NEW YORK - Over the objections of prosecutors, a judge agreed Thursday to free former International Monetary Fund chief Dominique Strauss-Kahn from jail on $1 million bail on the condition that he be confined to a New York apartment under armed guard while he awaits trial on attempted-rape charges.
The 62-year-old French banker and diplomat briefly wore an expression of relief after Supreme Court Justice Michael J. Obus announced his decision in a packed courtroom. Later, Strauss-Kahn blew a kiss toward his wife.
The ruling didn't immediately free Strauss-Kahn from the city's bleak Rikers Island jail. Authorities need time to review the security arrangements involved in his house arrest, which lawyers said would be at an apartment rented by his wife.
The lawyer who represented Strauss-Kahn at the hearing, William Taylor, called the ruling "a great relief for the family."
"He's going back to Rikers tonight, and we expect him to be released tomorrow," he said.
Strauss-Kahn will not only have to post the full $1 million but will also have to take out a $5 million insurance bond. A trial date was not set.
The banker is accused of attacking a 32-year-old housekeeper Saturday in his $3,000-a-night hotel suite. The West African immigrant told police that he chased her down a hallway, forced her to perform oral sex and tried to remove her stockings.
He spent nearly a week behind bars, most of that at Rikers, after a judge denied him bail on Monday. At that hearing, prosecutors warned that Strauss-Kahn might flee to France and escape justice in the United States, as film director Roman Polanski did.
This time, Strauss-Kahn went before a different judge and also offered to place himself under house arrest. Obus added the requirement that he post the $5 million insurance bond.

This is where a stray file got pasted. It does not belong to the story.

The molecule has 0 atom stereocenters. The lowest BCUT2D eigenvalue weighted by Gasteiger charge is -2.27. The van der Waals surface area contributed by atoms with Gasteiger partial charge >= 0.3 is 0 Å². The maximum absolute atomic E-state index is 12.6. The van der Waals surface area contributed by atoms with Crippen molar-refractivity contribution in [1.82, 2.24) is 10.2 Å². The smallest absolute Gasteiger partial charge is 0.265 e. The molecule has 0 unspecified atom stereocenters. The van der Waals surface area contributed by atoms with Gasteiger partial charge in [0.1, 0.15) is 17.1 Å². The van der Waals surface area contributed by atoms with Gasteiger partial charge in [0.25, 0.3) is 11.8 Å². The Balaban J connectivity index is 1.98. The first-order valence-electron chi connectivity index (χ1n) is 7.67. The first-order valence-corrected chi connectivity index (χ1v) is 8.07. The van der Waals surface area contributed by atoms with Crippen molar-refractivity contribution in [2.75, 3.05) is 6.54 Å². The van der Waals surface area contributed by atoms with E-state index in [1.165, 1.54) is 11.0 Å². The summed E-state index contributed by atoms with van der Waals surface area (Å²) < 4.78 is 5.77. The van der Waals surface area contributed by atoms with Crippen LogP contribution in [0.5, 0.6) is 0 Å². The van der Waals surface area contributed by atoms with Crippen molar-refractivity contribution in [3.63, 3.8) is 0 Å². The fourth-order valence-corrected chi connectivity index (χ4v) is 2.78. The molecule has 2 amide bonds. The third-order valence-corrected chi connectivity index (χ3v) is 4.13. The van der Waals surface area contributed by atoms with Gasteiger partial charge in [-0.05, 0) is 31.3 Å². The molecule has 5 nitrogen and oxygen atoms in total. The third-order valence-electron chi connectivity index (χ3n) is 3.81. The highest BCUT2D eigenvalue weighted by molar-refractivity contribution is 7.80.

The bail decision came less than a day after Strauss-Kahn resigned as managing director of the IMF, the powerful organization that makes emergency loans to countries in financial crisis.
In his resignation letter, he denied the allegations against him but said he was quitting in order to "protect this institution which I have served with honor and devotion" and to "devote all my strength, all my time and all my energy to proving my innocence."
Also Thursday, prosecutors announced that Strauss-Kahn had been formally indicted on the sex charges.
Search for new fund leader starts
The United States on Thursday balked at immediately backing a European to lead the International Monetary Fund, saying only that it wanted an open and prompt succession. The resignation of Dominique Strauss-Kahn of France has set off a scramble to find a new leader for the powerful organization that directs billions of dollars to stabilize the global economy. Europe staked its traditional claim to the post, even as fast-growing nations such as China and Brazil said it's time to break that monopoly and seek an IMF chief from a developing nation. There was no indication of when a decision would be made. But a meeting of the G-8 - a group of eight developed countries - takes place next week in the seaside resort of Deauville, France, and all the major decision-makers will be there.